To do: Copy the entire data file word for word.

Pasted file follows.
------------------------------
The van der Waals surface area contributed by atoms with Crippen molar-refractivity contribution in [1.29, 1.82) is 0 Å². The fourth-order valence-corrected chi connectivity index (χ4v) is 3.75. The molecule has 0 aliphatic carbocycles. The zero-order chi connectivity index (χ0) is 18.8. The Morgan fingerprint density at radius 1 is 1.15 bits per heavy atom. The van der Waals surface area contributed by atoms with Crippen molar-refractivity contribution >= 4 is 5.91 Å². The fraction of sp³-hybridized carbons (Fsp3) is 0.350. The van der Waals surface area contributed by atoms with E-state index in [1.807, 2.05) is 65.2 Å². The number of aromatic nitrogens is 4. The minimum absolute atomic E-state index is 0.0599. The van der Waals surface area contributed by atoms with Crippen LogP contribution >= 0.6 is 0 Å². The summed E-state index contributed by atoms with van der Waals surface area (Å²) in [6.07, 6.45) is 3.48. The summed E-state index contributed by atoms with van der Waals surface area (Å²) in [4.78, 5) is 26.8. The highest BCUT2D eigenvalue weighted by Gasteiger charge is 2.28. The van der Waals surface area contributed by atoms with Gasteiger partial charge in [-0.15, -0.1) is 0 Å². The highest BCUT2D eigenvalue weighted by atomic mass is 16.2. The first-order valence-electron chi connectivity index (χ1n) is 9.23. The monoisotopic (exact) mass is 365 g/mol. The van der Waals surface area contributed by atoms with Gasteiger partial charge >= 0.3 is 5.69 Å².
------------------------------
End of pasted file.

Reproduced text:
The van der Waals surface area contributed by atoms with Crippen molar-refractivity contribution in [1.29, 1.82) is 0 Å². The fourth-order valence-corrected chi connectivity index (χ4v) is 3.75. The molecule has 0 aliphatic carbocycles. The zero-order chi connectivity index (χ0) is 18.8. The Morgan fingerprint density at radius 1 is 1.15 bits per heavy atom. The van der Waals surface area contributed by atoms with Crippen molar-refractivity contribution >= 4 is 5.91 Å². The fraction of sp³-hybridized carbons (Fsp3) is 0.350. The van der Waals surface area contributed by atoms with E-state index in [1.807, 2.05) is 65.2 Å². The number of aromatic nitrogens is 4. The minimum absolute atomic E-state index is 0.0599. The van der Waals surface area contributed by atoms with Crippen LogP contribution >= 0.6 is 0 Å². The summed E-state index contributed by atoms with van der Waals surface area (Å²) in [6.07, 6.45) is 3.48. The summed E-state index contributed by atoms with van der Waals surface area (Å²) in [4.78, 5) is 26.8. The highest BCUT2D eigenvalue weighted by Gasteiger charge is 2.28. The van der Waals surface area contributed by atoms with Gasteiger partial charge in [-0.15, -0.1) is 0 Å². The highest BCUT2D eigenvalue weighted by atomic mass is 16.2. The first-order valence-electron chi connectivity index (χ1n) is 9.23. The monoisotopic (exact) mass is 365 g/mol. The van der Waals surface area contributed by atoms with Gasteiger partial charge >= 0.3 is 5.69 Å².